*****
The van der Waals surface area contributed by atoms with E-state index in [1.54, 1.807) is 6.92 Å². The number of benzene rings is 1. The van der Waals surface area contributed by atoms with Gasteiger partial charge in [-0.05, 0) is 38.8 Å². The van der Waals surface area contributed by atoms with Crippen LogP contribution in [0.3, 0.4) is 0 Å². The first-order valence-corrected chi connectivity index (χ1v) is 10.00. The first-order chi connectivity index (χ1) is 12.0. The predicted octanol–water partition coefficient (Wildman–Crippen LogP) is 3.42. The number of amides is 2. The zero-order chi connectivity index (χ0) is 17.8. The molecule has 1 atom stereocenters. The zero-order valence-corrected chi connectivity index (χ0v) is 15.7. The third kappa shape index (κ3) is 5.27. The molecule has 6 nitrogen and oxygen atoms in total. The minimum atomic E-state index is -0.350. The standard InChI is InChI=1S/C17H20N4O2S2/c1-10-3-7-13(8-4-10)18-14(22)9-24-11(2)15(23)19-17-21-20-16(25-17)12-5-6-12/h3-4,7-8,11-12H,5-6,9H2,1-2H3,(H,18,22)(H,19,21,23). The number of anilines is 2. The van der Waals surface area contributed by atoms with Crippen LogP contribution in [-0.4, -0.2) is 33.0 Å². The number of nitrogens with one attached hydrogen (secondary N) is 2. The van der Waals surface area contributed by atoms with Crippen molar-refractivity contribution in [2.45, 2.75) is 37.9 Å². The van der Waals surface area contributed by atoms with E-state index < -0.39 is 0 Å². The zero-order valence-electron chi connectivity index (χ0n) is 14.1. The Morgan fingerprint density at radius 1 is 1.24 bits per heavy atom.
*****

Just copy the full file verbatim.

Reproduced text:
The van der Waals surface area contributed by atoms with E-state index in [1.54, 1.807) is 6.92 Å². The number of benzene rings is 1. The van der Waals surface area contributed by atoms with Gasteiger partial charge in [-0.05, 0) is 38.8 Å². The van der Waals surface area contributed by atoms with Crippen LogP contribution in [0.3, 0.4) is 0 Å². The first-order valence-corrected chi connectivity index (χ1v) is 10.00. The first-order chi connectivity index (χ1) is 12.0. The predicted octanol–water partition coefficient (Wildman–Crippen LogP) is 3.42. The number of amides is 2. The zero-order chi connectivity index (χ0) is 17.8. The molecule has 1 atom stereocenters. The zero-order valence-corrected chi connectivity index (χ0v) is 15.7. The third kappa shape index (κ3) is 5.27. The molecule has 6 nitrogen and oxygen atoms in total. The minimum atomic E-state index is -0.350. The standard InChI is InChI=1S/C17H20N4O2S2/c1-10-3-7-13(8-4-10)18-14(22)9-24-11(2)15(23)19-17-21-20-16(25-17)12-5-6-12/h3-4,7-8,11-12H,5-6,9H2,1-2H3,(H,18,22)(H,19,21,23). The number of anilines is 2. The van der Waals surface area contributed by atoms with Crippen LogP contribution in [-0.4, -0.2) is 33.0 Å². The number of nitrogens with one attached hydrogen (secondary N) is 2. The van der Waals surface area contributed by atoms with Crippen molar-refractivity contribution in [2.45, 2.75) is 37.9 Å². The van der Waals surface area contributed by atoms with E-state index < -0.39 is 0 Å². The zero-order valence-electron chi connectivity index (χ0n) is 14.1. The Morgan fingerprint density at radius 1 is 1.24 bits per heavy atom.